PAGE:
3/4 Priority Registration Ends!
3/7 Professional Development Day – SCHOOL CLOSED
Priority Registration for our upcoming 2016-2017 school year will begin on February 22nd and will end on Friday, March 4th. It will be important for you to register early to reserve your child’s spot for next year. By registering early, you will save $50 off the returning registration fee of $140. Registration will be $90 during the Priority Registration period. After that time, the returning registration fee will be $140. Merryhill is your investment in your child’s future, so register early and save your child’s spot!
Please be aware that although you have until March 4th to register at the discounted registration rate, we will continue to register new students to Merryhill. The sooner you turn in your registration materials to us, the sooner your child will be placed on a class list. Our school is consistently full, and we want to make sure that all of our existing students have a spot, so I urge you to register as soon as possible.
Grand Re-Opening & Open House Event ~ Saturday, March 12, 2016 (10:00 — 1:00 PM)
We are so proud of how our new and improved school looks, and we want to give you the opportunity to take it all in! We invite the entire community current and alumni families throughout the Davis community to come and join us in this celebration of past and future! We are so excited to open our doors to the community who has supported us since 1988! This wouldn’t be possible without you all!
From the Education Department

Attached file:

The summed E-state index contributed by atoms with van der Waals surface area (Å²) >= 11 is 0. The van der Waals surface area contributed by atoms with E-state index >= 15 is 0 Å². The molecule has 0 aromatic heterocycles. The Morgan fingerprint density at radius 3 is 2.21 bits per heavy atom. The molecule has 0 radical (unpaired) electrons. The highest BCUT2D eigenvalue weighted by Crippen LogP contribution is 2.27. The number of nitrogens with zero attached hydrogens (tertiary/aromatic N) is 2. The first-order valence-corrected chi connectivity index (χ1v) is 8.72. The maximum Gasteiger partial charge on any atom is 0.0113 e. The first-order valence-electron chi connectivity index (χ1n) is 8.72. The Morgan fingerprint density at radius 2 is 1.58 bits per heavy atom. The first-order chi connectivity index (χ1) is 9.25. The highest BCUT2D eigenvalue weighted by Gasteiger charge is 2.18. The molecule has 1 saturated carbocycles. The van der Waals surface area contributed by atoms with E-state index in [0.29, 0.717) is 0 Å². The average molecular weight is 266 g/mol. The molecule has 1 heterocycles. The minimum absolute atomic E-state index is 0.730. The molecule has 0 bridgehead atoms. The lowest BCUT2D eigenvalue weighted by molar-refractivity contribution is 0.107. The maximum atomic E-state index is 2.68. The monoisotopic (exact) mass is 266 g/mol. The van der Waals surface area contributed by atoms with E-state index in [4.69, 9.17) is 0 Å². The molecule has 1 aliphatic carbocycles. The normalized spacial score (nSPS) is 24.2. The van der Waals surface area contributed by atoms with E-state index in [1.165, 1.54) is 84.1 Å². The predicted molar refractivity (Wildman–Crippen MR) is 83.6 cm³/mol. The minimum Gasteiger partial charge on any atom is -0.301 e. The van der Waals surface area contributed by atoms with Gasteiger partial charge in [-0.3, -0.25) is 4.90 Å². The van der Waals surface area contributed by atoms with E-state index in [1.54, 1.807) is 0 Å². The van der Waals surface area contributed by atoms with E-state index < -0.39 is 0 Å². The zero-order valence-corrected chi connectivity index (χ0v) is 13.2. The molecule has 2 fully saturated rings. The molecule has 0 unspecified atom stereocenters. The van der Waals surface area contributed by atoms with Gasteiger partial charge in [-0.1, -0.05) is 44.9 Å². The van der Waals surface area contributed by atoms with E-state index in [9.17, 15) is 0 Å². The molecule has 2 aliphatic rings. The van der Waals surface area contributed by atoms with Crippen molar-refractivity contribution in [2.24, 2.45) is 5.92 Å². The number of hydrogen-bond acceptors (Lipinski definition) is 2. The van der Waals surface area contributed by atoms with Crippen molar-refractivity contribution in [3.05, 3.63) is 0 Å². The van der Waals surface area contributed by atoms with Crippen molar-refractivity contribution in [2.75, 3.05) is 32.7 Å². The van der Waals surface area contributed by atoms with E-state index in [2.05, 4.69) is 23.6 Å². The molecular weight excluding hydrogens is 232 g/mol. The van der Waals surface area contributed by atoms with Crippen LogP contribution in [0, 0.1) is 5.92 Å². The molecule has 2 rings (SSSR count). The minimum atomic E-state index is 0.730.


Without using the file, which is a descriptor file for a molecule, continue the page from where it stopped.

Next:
Helping Your Preschooler Develop Positive Friendship Skills
Are you puzzled by some of your child’s social behaviors? Have you noticed that your toddler doesn’t interact with other children very often? Does your three-year-old get frustrated when a classmate won’t play with him? Will your four-year-old only play with her best friend?
These are all normal social behaviors for preschoolers. Learning how to develop friendships is a lifelong process. Children’s social behaviors evolve from smiling and cooing at others, to engaging in parallel play, to eventually forming friendships and playing together.
Below are ways we help develop friendships in the classroom, as well as ideas for you and your child to do at home.
In the classroom: Before they can communicate verbally, infants build connections by smiling, cooing and crying. By two months old, they might turn toward other infants, and by twelve months, they begin to imitate their peers. Teachers help facilitate this relationship by sitting infants near each other during activities such as story time and tummy time.
At home: Even though infants don’t really play with one another, they still benefit from “play dates” with other infants. Sit your infant face-to-face with another infant or in close proximity to an older sibling, and provide each child separate toys. Note when your infant watches the other child and what captures his attention.
Recommended reading: Friends by Helen Oxenbury and Let’s Play by Leo Lionni
TODDLERS (ages 1-2):